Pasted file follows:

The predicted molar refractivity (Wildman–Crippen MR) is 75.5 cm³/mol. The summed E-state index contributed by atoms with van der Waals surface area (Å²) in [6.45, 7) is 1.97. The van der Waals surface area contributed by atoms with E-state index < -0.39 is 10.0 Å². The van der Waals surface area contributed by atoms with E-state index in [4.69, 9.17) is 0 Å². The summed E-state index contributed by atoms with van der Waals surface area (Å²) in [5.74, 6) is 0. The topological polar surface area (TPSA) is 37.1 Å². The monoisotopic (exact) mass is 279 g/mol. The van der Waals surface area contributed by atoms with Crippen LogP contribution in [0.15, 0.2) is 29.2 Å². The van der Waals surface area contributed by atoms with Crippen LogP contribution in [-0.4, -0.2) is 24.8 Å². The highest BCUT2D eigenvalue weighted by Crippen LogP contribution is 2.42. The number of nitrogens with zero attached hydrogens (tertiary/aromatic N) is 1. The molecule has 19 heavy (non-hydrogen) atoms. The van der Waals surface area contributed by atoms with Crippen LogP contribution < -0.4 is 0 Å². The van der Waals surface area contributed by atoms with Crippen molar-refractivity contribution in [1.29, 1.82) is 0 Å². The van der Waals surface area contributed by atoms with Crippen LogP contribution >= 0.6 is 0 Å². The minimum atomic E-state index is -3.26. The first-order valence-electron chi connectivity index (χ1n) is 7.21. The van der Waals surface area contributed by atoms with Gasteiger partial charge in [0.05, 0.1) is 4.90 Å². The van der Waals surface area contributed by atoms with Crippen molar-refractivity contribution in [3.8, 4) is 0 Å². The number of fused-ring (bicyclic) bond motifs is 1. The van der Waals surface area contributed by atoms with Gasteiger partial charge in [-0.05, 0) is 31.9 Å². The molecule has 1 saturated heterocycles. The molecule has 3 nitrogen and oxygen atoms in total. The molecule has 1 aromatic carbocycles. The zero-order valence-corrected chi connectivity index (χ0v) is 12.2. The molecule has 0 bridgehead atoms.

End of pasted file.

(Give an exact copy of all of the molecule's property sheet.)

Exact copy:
The predicted molar refractivity (Wildman–Crippen MR) is 75.5 cm³/mol. The summed E-state index contributed by atoms with van der Waals surface area (Å²) in [6.45, 7) is 1.97. The van der Waals surface area contributed by atoms with E-state index < -0.39 is 10.0 Å². The van der Waals surface area contributed by atoms with E-state index in [4.69, 9.17) is 0 Å². The summed E-state index contributed by atoms with van der Waals surface area (Å²) in [5.74, 6) is 0. The topological polar surface area (TPSA) is 37.1 Å². The monoisotopic (exact) mass is 279 g/mol. The van der Waals surface area contributed by atoms with Crippen LogP contribution in [0.15, 0.2) is 29.2 Å². The van der Waals surface area contributed by atoms with Crippen LogP contribution in [-0.4, -0.2) is 24.8 Å². The highest BCUT2D eigenvalue weighted by Crippen LogP contribution is 2.42. The number of nitrogens with zero attached hydrogens (tertiary/aromatic N) is 1. The molecule has 19 heavy (non-hydrogen) atoms. The van der Waals surface area contributed by atoms with Crippen LogP contribution < -0.4 is 0 Å². The van der Waals surface area contributed by atoms with Crippen molar-refractivity contribution in [1.29, 1.82) is 0 Å². The van der Waals surface area contributed by atoms with Crippen LogP contribution >= 0.6 is 0 Å². The minimum atomic E-state index is -3.26. The first-order valence-electron chi connectivity index (χ1n) is 7.21. The van der Waals surface area contributed by atoms with Gasteiger partial charge in [0.05, 0.1) is 4.90 Å². The van der Waals surface area contributed by atoms with Crippen molar-refractivity contribution in [3.8, 4) is 0 Å². The number of fused-ring (bicyclic) bond motifs is 1. The van der Waals surface area contributed by atoms with Gasteiger partial charge in [-0.05, 0) is 31.9 Å². The molecule has 1 saturated heterocycles. The molecule has 3 nitrogen and oxygen atoms in total. The molecule has 1 aromatic carbocycles. The zero-order valence-corrected chi connectivity index (χ0v) is 12.2. The molecule has 0 bridgehead atoms.